nep-ppm New Economics Papers
on Project, Program and Portfolio Management
Issue of 2021‒05‒10
six papers chosen by
Arvi Kuura
Tartu Ülikool

  1. A Scientific Approach to Innovation Management: Evidence from Four Field Experiments By Camuffo, Arnaldo; Gambardella, Alfonso; Messinese, Danilo; Novelli, Elena; Paolucci, Emilio; Spina, Chiara
  2. Exploring Synergies between EU Cohesion Policy and Horizon 2020 Funding across European Regions: An analysis of regional funding concentration on key enabling technologies and societal grand challenges By Julia Bachtroegler-Unger; Mathieu Doussineau
  3. Putting large-scale infrastructure projects first: the COVID-19 pandemic in indigenous Mexico By Hofmann, Susanne
  4. Business analytics for managing performance of microfinance Institutions: A flexible management of the implementation process By Isabelle Piot-Lepetit; Joseph Nzongang
  5. Higher Education for Smart Specialisation: The Case of Eastern Macedonia and Thrace By Yannis Tolias; Eskarne Arregui-Pabollet
  6. Lessons on engaging with the private sector to strengthen climate resilience in Guatemala, the Philippines and Senegal By Juan Casado-Asensio; Takayoshi Kato; Heiwon Shin

  1. By: Camuffo, Arnaldo; Gambardella, Alfonso; Messinese, Danilo; Novelli, Elena; Paolucci, Emilio; Spina, Chiara
    Abstract: Our model shows that managers and entrepreneurs make better decisions under uncertainty if they adopt a scientific approach in which they formulate and test theories. The model predicts that they are more likely to terminate projects with negative returns, commit to projects with positive returns, or pivot to projects with higher returns. We test these implications by combining the results of four Randomized Control Trials (RCTs) involving 754 start-ups and small-medium enterprises and 10,730 data points over time. The empirical analysis corroborates the predictions of the model.
    Keywords: field experiments; Management Practices; Scientific entrepreneurship; strategic decision-making; uncertainty
    JEL: L21 L26 M13 M21
    Date: 2021–03
  2. By: Julia Bachtroegler-Unger (Österreichisches Institut für Wirtschaftsforschung (WIFO),Vienna, Austria); Mathieu Doussineau (European Commission - JRC)
    Abstract: Over the course of the 2014-2020 period, the European Union has invested more than €125bn into support to research and innovation through two main channels: the excellence-based Horizon 2020 programme and its cohesion policy implemented through the European Structural and investment funds (ESIF) and in particular the European Regional Development fund (ERDF). While projects funded by ESIF are selected in the context of place-based operational programmes and smart specialisation strategies (S3), Horizon 2020 grants are assigned based on the quality of the project proposals and consortia without any geographical criteria. A concentration of R&I funding from both funding schemes in the same technological or policy area could point to the creation of a synergy between EU funding as suggested by the concept of smart specialisation and encouraged by the European Commission. This report uses project data to analyse the regional distribution of Horizon 2020 and ESIF funding among key enabling technologies and societal grand challenges and to map potential synergies between different EU funding policies.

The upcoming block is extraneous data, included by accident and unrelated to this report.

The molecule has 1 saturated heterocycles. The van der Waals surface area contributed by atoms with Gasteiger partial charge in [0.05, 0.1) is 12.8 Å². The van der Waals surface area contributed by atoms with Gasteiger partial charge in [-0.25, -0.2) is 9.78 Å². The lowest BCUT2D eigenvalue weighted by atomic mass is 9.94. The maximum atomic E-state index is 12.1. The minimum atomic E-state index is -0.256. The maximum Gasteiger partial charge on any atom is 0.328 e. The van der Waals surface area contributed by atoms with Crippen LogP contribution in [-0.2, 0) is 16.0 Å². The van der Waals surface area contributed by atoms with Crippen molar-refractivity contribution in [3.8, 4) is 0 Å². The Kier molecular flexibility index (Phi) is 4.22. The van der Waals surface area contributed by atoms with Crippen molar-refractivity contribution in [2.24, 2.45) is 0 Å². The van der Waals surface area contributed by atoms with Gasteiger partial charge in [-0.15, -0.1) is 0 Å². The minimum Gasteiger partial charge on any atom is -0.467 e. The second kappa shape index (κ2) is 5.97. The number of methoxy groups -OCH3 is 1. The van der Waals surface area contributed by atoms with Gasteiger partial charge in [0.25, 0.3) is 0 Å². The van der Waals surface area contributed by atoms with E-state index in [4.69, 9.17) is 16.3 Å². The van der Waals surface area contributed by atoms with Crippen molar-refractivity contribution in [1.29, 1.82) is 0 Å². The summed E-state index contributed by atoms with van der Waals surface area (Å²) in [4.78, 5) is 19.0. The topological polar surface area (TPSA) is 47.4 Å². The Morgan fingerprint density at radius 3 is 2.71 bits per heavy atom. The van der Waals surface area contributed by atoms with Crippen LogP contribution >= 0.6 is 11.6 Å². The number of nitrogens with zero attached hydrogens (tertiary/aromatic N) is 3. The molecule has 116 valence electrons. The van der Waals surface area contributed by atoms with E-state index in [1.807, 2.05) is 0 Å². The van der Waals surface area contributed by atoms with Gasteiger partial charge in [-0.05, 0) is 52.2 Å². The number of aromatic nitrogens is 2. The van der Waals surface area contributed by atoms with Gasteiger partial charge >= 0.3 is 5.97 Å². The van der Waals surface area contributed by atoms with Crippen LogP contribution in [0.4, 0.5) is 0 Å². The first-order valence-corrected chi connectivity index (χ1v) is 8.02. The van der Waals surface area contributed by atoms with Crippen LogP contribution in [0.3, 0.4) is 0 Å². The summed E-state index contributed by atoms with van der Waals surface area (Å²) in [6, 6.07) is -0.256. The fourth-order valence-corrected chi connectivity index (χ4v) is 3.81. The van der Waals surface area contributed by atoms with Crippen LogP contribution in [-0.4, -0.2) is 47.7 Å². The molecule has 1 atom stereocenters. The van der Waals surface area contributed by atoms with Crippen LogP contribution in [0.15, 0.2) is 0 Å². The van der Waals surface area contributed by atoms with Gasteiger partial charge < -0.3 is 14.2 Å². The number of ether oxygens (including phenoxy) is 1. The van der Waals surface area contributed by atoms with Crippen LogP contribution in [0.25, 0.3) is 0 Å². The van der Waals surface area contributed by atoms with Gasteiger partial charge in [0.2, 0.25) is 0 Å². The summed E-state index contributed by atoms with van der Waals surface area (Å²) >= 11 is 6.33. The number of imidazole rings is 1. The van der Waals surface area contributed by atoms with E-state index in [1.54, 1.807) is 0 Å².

Keywords: ERDF, ESIF, Cohesion policies, database, Horizon 2020
    JEL: O30 O38 O32
    Date: 2021–04
  3. By: Hofmann, Susanne
    Abstract: This article argues that whilst indigenous people are central to the Mexican president's official developmentalist discourse of bringing prosperity to the country's marginalised and poor, their needs during the COVID-19 pandemic have not been met and their interests have been sidelined. Whilst experiencing serious loss of trading revenue, negative impacts of misinformation, and lack of access to appropriate healthcare, indigenous Mexicans also faced the aggressive advance on their territories of large-scale infrastructure projects, which have become the backbone of the president's strategy for countering the economic recession caused by the pandemic. The discontinuation of relevant legal means to challenge the advance of the megaprojects during the pandemic effectively threatened indigenous people's democratic rights to protect their land, identities and way of life.
    Keywords: Covid-19; coronavirus; indigenous people; infrastructure; megaprojects; Mexico; territory; 844176; Wiley
    JEL: N0
    Date: 2020–12–27
  4. By: Isabelle Piot-Lepetit (UMR MoISA - Montpellier Interdisciplinary center on Sustainable Agri-food systems (Social and nutritional sciences) - Cirad - Centre de Coopération Internationale en Recherche Agronomique pour le Développement - IRD - Institut de Recherche pour le Développement - CIHEAM-IAMM - Centre International de Hautes Etudes Agronomiques Méditerranéennes - Institut Agronomique Méditerranéen de Montpellier - CIHEAM - Centre International de Hautes Études Agronomiques Méditerranéennes - Montpellier SupAgro - Institut national d’études supérieures agronomiques de Montpellier - Institut Agro - Institut national d'enseignement supérieur pour l'agriculture, l'alimentation et l'environnement - INRAE - Institut National de Recherche pour l’Agriculture, l’Alimentation et l’Environnement); Joseph Nzongang (Université de Dschang, Faculté des Sciences Economiques et de Gestion de Dschang - Université de Dschang)